- Butternut Squash: Buying a whole squash, fresh and raw, can honestly be overwhelming. But buying it frozen means it’s already chopped into cubes, which makes it easier to use for quick meals.
- Spinach: If you’re planning to cook spinach down, you might as well get it frozen. You don’t have to worry about it sitting in your fridge too long (where it starts to get mushy fast), and it keeps its nutritional value.
- Peas: Having a bag of frozen peas brings so many options for quick meals. This is the easiest way to buy and cook peas, and they are really easy to add into dishes.
Frozen Vegetable Recipes
Now that your freezer is stocked up with vegetables, here are some recipes, tips, and ideas on how to use them! Try these recipes and substitute frozen vegetables in place of fresh for an easy meal or side dish.
What’s the best way to cook frozen vegetables?
As you’ll see on the packaging of your veggies, you can cook them by using the microwave, steaming them in a pot on the stove, or heating them up in a skillet. However, if you have the appliances, you can also cook them in a pressure cooker or Air Fryer.
One of the main complaints about frozen veggies is that they can get soggy or mushy after reheating them. This is because of all the water and moisture involved in the cooking process. There is a way to fix this though: Use dry heat methods to balance it out.
How to make frozen vegetables crispy
Cook them in the microwave or reheat them on the stove, according to package directions. But cook for 2-3 minutes less than directed. This will defrost them so that they’re no longer frozen, but not fully heated through.
Then, you can either briefly roast them in the oven or saute them in a skillet to finish cooking. This will finish heating them all the way through, and also making them way crispier.
While you can roast straight from frozen, this tip will speed up the process with the same results.
- Lots of recipes call for fresh vegetables, but most of the time, you can easily substitute frozen.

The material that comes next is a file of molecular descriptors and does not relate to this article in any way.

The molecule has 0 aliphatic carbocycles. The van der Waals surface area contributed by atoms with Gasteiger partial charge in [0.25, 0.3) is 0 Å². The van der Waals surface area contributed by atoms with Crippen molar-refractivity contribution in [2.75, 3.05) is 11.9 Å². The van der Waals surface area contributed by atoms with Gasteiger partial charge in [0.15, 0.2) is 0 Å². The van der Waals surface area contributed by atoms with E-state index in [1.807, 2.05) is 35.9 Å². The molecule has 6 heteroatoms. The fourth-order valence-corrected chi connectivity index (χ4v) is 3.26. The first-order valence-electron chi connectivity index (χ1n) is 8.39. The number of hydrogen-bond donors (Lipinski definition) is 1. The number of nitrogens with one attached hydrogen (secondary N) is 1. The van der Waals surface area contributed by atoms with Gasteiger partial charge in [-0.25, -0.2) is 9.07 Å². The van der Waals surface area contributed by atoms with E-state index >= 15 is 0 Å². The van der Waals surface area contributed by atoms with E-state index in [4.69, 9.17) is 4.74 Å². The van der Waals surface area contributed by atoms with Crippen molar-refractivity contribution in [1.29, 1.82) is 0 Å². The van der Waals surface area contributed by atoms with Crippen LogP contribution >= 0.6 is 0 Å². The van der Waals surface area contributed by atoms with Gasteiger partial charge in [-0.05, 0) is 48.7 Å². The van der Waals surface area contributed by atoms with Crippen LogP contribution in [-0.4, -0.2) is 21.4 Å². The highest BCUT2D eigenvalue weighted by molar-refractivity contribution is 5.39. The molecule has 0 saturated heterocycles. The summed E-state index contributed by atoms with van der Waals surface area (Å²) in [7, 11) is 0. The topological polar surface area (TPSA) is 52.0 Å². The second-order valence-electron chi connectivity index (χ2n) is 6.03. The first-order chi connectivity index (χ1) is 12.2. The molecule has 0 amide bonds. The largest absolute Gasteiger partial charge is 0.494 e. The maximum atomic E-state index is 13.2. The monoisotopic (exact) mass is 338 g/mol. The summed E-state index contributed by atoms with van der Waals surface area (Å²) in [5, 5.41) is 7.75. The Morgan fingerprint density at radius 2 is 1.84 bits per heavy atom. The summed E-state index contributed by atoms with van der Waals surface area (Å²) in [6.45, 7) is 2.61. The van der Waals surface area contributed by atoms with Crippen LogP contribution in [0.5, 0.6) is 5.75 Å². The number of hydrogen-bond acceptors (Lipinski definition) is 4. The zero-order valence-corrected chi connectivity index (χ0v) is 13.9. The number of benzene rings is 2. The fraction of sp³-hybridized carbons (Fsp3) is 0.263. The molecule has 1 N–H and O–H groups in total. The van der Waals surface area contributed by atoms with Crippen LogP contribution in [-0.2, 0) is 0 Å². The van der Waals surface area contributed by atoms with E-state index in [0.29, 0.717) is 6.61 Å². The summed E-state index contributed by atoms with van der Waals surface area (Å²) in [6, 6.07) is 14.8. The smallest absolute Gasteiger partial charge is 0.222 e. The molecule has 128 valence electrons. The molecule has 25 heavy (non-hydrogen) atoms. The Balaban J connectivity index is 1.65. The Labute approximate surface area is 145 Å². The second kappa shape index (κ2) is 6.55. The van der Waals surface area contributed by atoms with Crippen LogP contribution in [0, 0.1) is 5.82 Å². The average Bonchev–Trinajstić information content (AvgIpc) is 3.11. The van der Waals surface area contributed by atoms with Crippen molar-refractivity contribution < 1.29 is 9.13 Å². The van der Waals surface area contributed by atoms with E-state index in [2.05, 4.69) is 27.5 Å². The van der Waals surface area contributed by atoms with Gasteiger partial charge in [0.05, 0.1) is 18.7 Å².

- When substituting with frozen, you might need to thaw/defrost them before adding them into a recipe.
- Mix frozen veggies with pasta, rice, or another grain, a sauce or your preferred seasonings, and you can have a 15-minute meal ready for busy nights.
How can I make frozen veggies taste better?
The other main complaint with frozen vegetables is flavor…or rather, the lack of flavor. Unfortunately, frozen are not as naturally flavorful as freshly picked veggies, and if you’re grabbing plain frozen vegetables, they’re not going to have any seasoning added to them either.
If you were cooking fresh produce, you wouldn’t skip the seasoning step, so don’t skip it here either. Here are a few ways to make those veggies taste better.
- Roasting or cooking the veggies in a skillet actually brings out more flavor. You probably won’t taste as much flavor with just the microwave, but the dry heat cooking helps a lot.
- Add salt, herbs, and spices. These go a long way to making them taste better, so add plenty (either while they cook or immediately after).
- Cook them with oil or butter while roasting or sauteeing.
- Add a sauce. Whether it’s a cheesy, creamy, or savory sauce, those simple frozen veggies will taste so much better cooked in or tossed with a sauce. Adding alfredo sauce or pesto will quickly upgrade them to a gourmet side dish.
- Use any seasonings you want. You can keep it simple with salt and pepper, or get crazy with any flavor. Cayenne pepper will add a bit of heat; rosemary and thyme will add a fragrant savoriness; and ranch seasoning will make them truly addicting.
Now that you’ve got the recipes and tips, don’t be afraid to stock up on frozen vegetables! They really do come in handy, especially when you’re trying to feed a busy family.
Need more help with stocking your kitchen and planning meals? Check out these info-packed guides!